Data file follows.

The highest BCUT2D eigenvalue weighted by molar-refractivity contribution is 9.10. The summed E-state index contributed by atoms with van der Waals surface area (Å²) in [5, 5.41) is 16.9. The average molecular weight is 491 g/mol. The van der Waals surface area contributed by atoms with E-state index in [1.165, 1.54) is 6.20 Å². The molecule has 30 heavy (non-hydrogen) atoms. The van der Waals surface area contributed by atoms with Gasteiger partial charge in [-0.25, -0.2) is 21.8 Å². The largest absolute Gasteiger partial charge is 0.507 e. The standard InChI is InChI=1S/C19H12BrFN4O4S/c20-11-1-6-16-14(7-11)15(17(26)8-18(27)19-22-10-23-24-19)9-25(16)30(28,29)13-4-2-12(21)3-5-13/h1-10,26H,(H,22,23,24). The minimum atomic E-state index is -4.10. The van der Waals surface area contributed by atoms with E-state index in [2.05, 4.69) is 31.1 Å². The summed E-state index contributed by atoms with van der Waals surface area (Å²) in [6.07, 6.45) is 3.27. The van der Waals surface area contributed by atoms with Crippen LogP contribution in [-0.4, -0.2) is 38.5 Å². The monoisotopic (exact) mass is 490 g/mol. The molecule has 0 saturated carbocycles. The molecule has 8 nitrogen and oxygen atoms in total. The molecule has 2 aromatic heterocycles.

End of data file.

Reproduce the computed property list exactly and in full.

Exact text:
The highest BCUT2D eigenvalue weighted by molar-refractivity contribution is 9.10. The summed E-state index contributed by atoms with van der Waals surface area (Å²) in [5, 5.41) is 16.9. The average molecular weight is 491 g/mol. The van der Waals surface area contributed by atoms with E-state index in [1.165, 1.54) is 6.20 Å². The molecule has 30 heavy (non-hydrogen) atoms. The van der Waals surface area contributed by atoms with Gasteiger partial charge in [-0.25, -0.2) is 21.8 Å². The largest absolute Gasteiger partial charge is 0.507 e. The standard InChI is InChI=1S/C19H12BrFN4O4S/c20-11-1-6-16-14(7-11)15(17(26)8-18(27)19-22-10-23-24-19)9-25(16)30(28,29)13-4-2-12(21)3-5-13/h1-10,26H,(H,22,23,24). The minimum atomic E-state index is -4.10. The van der Waals surface area contributed by atoms with E-state index in [2.05, 4.69) is 31.1 Å². The summed E-state index contributed by atoms with van der Waals surface area (Å²) in [6.07, 6.45) is 3.27. The van der Waals surface area contributed by atoms with Crippen LogP contribution in [-0.4, -0.2) is 38.5 Å². The monoisotopic (exact) mass is 490 g/mol. The molecule has 0 saturated carbocycles. The molecule has 8 nitrogen and oxygen atoms in total. The molecule has 2 aromatic heterocycles.